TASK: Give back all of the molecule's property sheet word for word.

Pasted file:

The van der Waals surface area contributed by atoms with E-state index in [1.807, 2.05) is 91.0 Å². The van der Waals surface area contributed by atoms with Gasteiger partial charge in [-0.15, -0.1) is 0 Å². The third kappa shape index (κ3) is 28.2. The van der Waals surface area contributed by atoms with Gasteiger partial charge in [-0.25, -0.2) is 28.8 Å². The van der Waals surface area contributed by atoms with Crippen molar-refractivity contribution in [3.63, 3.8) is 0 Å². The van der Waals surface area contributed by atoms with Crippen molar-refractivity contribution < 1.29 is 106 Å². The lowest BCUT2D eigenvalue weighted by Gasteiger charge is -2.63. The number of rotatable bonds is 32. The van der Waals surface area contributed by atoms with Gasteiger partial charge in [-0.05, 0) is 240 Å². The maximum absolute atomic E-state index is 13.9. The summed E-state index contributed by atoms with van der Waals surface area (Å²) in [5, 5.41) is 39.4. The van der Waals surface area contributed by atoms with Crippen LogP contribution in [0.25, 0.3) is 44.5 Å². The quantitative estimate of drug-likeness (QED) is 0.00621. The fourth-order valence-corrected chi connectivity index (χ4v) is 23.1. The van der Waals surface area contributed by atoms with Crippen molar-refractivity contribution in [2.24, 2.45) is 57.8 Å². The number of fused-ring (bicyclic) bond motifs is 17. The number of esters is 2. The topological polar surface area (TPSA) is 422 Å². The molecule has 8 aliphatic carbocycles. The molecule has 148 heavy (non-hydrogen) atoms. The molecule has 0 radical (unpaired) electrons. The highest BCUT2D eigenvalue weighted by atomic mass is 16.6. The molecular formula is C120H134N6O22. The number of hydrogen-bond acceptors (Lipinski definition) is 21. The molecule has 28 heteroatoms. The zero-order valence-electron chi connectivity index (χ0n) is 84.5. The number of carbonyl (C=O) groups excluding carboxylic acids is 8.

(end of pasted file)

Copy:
The van der Waals surface area contributed by atoms with E-state index in [1.807, 2.05) is 91.0 Å². The van der Waals surface area contributed by atoms with Gasteiger partial charge in [-0.15, -0.1) is 0 Å². The third kappa shape index (κ3) is 28.2. The van der Waals surface area contributed by atoms with Gasteiger partial charge in [-0.25, -0.2) is 28.8 Å². The van der Waals surface area contributed by atoms with Crippen molar-refractivity contribution in [3.63, 3.8) is 0 Å². The van der Waals surface area contributed by atoms with Crippen molar-refractivity contribution < 1.29 is 106 Å². The lowest BCUT2D eigenvalue weighted by Gasteiger charge is -2.63. The number of rotatable bonds is 32. The van der Waals surface area contributed by atoms with Gasteiger partial charge in [-0.05, 0) is 240 Å². The maximum absolute atomic E-state index is 13.9. The summed E-state index contributed by atoms with van der Waals surface area (Å²) in [5, 5.41) is 39.4. The van der Waals surface area contributed by atoms with Crippen LogP contribution in [0.25, 0.3) is 44.5 Å². The quantitative estimate of drug-likeness (QED) is 0.00621. The fourth-order valence-corrected chi connectivity index (χ4v) is 23.1. The van der Waals surface area contributed by atoms with Crippen molar-refractivity contribution in [2.24, 2.45) is 57.8 Å². The number of fused-ring (bicyclic) bond motifs is 17. The number of esters is 2. The topological polar surface area (TPSA) is 422 Å². The molecule has 8 aliphatic carbocycles. The molecule has 148 heavy (non-hydrogen) atoms. The molecule has 0 radical (unpaired) electrons. The highest BCUT2D eigenvalue weighted by atomic mass is 16.6. The molecular formula is C120H134N6O22. The number of hydrogen-bond acceptors (Lipinski definition) is 21. The molecule has 28 heteroatoms. The zero-order valence-electron chi connectivity index (χ0n) is 84.5. The number of carbonyl (C=O) groups excluding carboxylic acids is 8.